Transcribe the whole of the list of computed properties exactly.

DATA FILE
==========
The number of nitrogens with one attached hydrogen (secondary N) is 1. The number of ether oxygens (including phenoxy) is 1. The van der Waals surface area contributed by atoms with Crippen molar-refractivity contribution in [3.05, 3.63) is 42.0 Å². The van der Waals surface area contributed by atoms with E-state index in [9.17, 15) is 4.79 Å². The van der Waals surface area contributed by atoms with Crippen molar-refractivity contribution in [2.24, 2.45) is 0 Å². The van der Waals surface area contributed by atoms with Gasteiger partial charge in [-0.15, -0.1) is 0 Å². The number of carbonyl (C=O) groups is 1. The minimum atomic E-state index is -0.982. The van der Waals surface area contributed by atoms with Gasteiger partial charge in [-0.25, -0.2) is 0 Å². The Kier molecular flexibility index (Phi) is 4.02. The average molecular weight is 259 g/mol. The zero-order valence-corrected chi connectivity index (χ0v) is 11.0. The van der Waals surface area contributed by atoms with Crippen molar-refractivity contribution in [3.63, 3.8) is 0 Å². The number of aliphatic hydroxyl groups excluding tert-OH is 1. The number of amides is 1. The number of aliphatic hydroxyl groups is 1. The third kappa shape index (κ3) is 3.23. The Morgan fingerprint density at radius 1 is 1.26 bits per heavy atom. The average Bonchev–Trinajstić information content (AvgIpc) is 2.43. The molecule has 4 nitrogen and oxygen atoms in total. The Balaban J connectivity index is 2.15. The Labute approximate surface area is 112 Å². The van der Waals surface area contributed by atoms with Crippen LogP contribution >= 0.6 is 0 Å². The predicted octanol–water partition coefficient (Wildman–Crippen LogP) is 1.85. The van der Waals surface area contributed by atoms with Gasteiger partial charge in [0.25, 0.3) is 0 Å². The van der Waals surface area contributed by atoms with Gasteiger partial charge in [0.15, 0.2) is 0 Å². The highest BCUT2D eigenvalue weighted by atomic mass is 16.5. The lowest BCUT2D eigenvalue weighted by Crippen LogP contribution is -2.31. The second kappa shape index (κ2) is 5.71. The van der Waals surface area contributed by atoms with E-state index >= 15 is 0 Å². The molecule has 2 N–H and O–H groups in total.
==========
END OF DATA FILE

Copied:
The number of nitrogens with one attached hydrogen (secondary N) is 1. The number of ether oxygens (including phenoxy) is 1. The van der Waals surface area contributed by atoms with Crippen molar-refractivity contribution in [3.05, 3.63) is 42.0 Å². The van der Waals surface area contributed by atoms with E-state index in [9.17, 15) is 4.79 Å². The van der Waals surface area contributed by atoms with Crippen molar-refractivity contribution in [2.24, 2.45) is 0 Å². The van der Waals surface area contributed by atoms with Gasteiger partial charge in [-0.15, -0.1) is 0 Å². The number of carbonyl (C=O) groups is 1. The minimum atomic E-state index is -0.982. The van der Waals surface area contributed by atoms with Gasteiger partial charge in [-0.25, -0.2) is 0 Å². The Kier molecular flexibility index (Phi) is 4.02. The average molecular weight is 259 g/mol. The zero-order valence-corrected chi connectivity index (χ0v) is 11.0. The van der Waals surface area contributed by atoms with Crippen molar-refractivity contribution in [3.63, 3.8) is 0 Å². The number of aliphatic hydroxyl groups excluding tert-OH is 1. The number of amides is 1. The number of aliphatic hydroxyl groups is 1. The third kappa shape index (κ3) is 3.23. The Morgan fingerprint density at radius 1 is 1.26 bits per heavy atom. The average Bonchev–Trinajstić information content (AvgIpc) is 2.43. The molecule has 4 nitrogen and oxygen atoms in total. The Balaban J connectivity index is 2.15. The Labute approximate surface area is 112 Å². The van der Waals surface area contributed by atoms with Crippen LogP contribution >= 0.6 is 0 Å². The predicted octanol–water partition coefficient (Wildman–Crippen LogP) is 1.85. The van der Waals surface area contributed by atoms with Gasteiger partial charge in [0.25, 0.3) is 0 Å². The van der Waals surface area contributed by atoms with Gasteiger partial charge in [0.15, 0.2) is 0 Å². The highest BCUT2D eigenvalue weighted by atomic mass is 16.5. The lowest BCUT2D eigenvalue weighted by Crippen LogP contribution is -2.31. The second kappa shape index (κ2) is 5.71. The van der Waals surface area contributed by atoms with E-state index >= 15 is 0 Å². The molecule has 2 N–H and O–H groups in total.